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Lovely day to be a penguin.  We walk down to the Gourlay peninsular every two days to count the Adelie and Chinstrap chicks and eggs.  Some days are nicer than others!

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Lovely day to to be a BAS employee.  As well as counting the eggs and chicks every two days, Tim and I diet sample six penguins every four to five days.  The pinky orange stream flowing down the slope is penguin guano from the few thousand birds in the colony above us as we wait for some volunteers to come ashore to diet sample.

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Prawns tonight anyone? We aren’t meant to share anything about the diet sampling – its not a particularly pleasant process but currently the only way to record how penguins diets are changing as the world changes around them.  The penguins mainly eat Krill – this is a sample from one bird.

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Antarctic Tern on a blue sky day.  Along with the Skuas these are another of my favourite birds though they are really hard to photograph especially when its cloudy.  Along with these super fast fliers are the Prions and the Wilsons Storm Petrels which all love zipping around base in the evening.  Hopefully more photos of these soon.

Posted in Adelie Penguin, alastair rose, ali rose, BAS, British Antarctic Survey, Field Assistant, Field Assistant Antarctica, Field Guide, Field Guide Antarctica, Signy, Signy Research Station, Skua Survey Tagged , , , , , , , , , , , |

Christmas and Hogmanay

Merry Christmas and Happy New Year from Signy Research Station.  While the BBC has already covered “Christmas at the end of the world” I thought I would share some photos from the festive period.  Not much really changes on BAS bases at this time of year, its the middle of summer here and the middle of our work season.  We do get Christmas day and Boxing day off as well as New Years day but all this really means is we have to fit what we normally do into a shorter week.931A3593

Finally some brief spells of good weather in the middle of our summer.

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Despite it being Christmas Tim and I still need to go down to the Gourlay peninsular every two days and count the penguins.  This photo was taken for the BBC to show our Christmas spirit.P1080057-2

“Family” Christmas Dinner.  Not really any different to Christmas dinner in a lot of homes in the UK.931A2597

The locals sleeping off Christmas dinner.

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Despite it being mid summer we did manage a  Christmas sledging adventure on the icecap.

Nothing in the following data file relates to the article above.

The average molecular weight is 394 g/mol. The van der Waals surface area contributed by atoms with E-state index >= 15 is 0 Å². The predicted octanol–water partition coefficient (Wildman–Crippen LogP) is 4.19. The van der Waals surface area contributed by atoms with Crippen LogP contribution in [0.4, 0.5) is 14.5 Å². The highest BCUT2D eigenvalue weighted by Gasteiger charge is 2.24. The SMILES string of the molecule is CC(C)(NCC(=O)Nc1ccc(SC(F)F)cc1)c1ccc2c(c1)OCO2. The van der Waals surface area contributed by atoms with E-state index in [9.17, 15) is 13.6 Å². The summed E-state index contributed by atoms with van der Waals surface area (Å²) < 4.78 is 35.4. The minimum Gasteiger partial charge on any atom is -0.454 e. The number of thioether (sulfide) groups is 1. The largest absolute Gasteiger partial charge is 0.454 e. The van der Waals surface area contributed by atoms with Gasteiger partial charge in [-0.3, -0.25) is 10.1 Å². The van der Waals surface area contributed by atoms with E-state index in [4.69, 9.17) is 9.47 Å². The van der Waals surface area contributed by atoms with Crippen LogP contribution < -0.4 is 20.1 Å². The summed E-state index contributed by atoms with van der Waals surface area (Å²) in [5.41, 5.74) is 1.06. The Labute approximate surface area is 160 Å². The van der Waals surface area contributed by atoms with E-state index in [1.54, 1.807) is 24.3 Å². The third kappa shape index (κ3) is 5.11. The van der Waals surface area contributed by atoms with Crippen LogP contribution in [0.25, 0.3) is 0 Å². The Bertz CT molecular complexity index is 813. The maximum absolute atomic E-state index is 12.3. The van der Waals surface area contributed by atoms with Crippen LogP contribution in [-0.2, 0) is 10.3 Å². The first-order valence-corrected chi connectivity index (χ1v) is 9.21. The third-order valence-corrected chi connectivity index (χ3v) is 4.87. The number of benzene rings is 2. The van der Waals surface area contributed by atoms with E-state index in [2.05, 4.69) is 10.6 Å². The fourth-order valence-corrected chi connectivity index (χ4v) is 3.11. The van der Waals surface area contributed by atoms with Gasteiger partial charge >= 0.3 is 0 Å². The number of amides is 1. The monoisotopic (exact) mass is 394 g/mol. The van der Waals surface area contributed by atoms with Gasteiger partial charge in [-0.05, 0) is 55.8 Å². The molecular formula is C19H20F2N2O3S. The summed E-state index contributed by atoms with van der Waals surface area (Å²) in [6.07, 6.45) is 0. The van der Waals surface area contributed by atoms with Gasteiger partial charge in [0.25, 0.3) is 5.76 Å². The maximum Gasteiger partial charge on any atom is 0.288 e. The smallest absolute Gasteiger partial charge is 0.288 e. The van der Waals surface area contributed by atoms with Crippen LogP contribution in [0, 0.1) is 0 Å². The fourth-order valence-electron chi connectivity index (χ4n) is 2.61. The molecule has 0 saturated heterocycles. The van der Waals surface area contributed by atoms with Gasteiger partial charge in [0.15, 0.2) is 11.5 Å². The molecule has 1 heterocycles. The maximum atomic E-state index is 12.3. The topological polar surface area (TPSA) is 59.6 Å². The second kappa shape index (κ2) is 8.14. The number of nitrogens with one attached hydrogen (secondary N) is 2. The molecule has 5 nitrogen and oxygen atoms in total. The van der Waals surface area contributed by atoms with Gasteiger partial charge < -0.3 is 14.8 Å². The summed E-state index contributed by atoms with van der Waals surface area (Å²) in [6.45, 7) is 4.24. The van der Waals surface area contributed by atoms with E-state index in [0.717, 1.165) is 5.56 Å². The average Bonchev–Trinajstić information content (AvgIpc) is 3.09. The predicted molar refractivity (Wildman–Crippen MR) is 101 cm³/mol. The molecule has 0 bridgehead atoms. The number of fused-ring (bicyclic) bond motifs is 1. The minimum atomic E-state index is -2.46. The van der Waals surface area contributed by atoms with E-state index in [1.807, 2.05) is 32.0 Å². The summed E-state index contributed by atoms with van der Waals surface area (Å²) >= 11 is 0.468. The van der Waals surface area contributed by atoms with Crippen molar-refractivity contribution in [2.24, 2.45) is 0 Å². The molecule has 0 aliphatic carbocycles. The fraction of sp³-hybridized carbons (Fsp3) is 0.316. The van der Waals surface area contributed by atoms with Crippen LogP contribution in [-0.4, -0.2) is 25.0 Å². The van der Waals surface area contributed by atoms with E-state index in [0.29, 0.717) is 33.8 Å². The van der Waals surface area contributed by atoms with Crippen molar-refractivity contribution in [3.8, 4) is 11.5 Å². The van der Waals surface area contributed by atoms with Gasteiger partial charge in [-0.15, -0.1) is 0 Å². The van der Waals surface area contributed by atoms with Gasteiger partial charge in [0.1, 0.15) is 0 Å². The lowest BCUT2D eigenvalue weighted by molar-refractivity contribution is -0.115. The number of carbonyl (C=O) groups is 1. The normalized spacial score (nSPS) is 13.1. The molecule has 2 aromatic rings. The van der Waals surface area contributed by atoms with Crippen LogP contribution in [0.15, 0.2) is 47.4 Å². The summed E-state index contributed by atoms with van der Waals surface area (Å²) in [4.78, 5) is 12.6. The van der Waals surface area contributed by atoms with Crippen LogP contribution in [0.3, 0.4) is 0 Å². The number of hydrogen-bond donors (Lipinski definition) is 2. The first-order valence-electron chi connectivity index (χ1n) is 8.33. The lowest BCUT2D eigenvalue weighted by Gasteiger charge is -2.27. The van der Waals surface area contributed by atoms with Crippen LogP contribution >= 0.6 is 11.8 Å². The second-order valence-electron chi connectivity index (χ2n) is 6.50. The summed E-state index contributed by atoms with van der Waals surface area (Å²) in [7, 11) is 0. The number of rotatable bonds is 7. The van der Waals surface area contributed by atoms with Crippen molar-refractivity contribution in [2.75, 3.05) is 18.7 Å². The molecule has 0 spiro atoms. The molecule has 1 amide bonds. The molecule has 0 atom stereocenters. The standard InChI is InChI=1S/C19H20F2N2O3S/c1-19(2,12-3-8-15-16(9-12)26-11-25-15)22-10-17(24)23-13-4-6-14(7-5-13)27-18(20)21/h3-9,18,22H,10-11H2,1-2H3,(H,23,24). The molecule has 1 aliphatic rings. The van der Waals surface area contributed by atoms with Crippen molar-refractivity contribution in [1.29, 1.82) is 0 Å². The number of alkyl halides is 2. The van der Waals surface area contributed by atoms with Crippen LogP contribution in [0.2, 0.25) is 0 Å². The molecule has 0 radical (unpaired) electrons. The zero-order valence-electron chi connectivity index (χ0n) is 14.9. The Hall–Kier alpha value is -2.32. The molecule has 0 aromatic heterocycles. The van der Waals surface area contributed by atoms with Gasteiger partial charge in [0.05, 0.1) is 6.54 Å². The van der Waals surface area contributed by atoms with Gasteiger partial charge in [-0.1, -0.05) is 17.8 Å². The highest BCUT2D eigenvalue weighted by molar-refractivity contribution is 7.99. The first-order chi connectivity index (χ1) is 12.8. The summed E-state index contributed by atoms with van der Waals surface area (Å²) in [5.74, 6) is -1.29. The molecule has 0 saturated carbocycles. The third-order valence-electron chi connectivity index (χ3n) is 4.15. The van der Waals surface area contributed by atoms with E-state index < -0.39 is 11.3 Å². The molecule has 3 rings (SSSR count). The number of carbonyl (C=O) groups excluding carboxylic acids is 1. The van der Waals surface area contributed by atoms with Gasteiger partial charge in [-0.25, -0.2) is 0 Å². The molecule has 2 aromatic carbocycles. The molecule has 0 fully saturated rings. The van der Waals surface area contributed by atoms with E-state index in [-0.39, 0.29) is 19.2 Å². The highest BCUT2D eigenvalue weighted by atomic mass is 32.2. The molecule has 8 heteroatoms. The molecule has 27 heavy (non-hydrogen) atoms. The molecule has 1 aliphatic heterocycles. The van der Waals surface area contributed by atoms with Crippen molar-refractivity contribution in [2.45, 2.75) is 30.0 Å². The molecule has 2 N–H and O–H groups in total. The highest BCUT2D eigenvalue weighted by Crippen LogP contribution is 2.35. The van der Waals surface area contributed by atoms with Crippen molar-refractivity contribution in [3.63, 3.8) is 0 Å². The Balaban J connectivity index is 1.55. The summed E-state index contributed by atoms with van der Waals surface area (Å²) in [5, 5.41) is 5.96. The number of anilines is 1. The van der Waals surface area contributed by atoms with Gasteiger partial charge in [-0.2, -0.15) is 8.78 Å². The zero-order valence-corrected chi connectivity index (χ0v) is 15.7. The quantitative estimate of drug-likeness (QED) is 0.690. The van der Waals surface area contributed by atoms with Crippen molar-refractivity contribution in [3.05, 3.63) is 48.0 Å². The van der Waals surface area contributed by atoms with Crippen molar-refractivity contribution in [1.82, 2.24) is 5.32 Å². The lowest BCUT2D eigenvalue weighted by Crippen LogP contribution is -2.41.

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Skidoo accessed sledging – way better than walking up the hill yourself!

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Straight after Boxing day Tim, Matt and I headed to the west coast of the island for two days to count the Southern Giant Petrels.  Despite being massive these birds are very skittish and are currently in decline.  We needed to count how many of the birds where on eggs in their colonies.  The colonies are spread over the whole of the west coast so it was great to explore some of the more remote parts of the island.  The actual survey was quite depressing as at times we were passing through colonies with thirty nesting pairs with not a single egg.  The circled areas are colony sites.

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Trying to get close enough to see if the birds have eggs without disturbing them is pretty difficult.  The white or “spirit” bird is on some eggs but the rest are getting ready to fly.931A3281

We also went back up to North point to recount the Gentoo chicks.  We had previously counted them but slightly too early as not many had hatched.  They are probably my favourite of the penguin chicks931A3318

Part of the reason we had counted at the wrong time before was because some of the gentoos had laid much earlier than others.  Some of the chicks are massive already!

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We also had some unexpected visitors just after Christmas.  Some Norwegian krill fishermen came to say hello.  Unfortunately as we’re a Research Station they arent actually allowed to visit the base unannounced so this is Matt seeing them off. We did manage to chat to them for a wee while and allow them to photograph the elephant seals.

931A2605 Snow petrel nesting not far from base.  Despite all the focus on Penguins there are some other amazing birds on Signy.931A3408Elephant seals wrestling.  Elephant seals are a bit gross on land but its great watching them carry on in the bay outside the front door.

Posted in alastair rose, ali rose, Antarctica, BAS, British Antarctic Survey, Field Assistant, Field Assistant Antarctica, Field Guide, Field Guide Antarctica, Penguin, Signy, Signy Research Station, South Orkney Islands, Uncategorized Tagged , , , , , , , , , , , |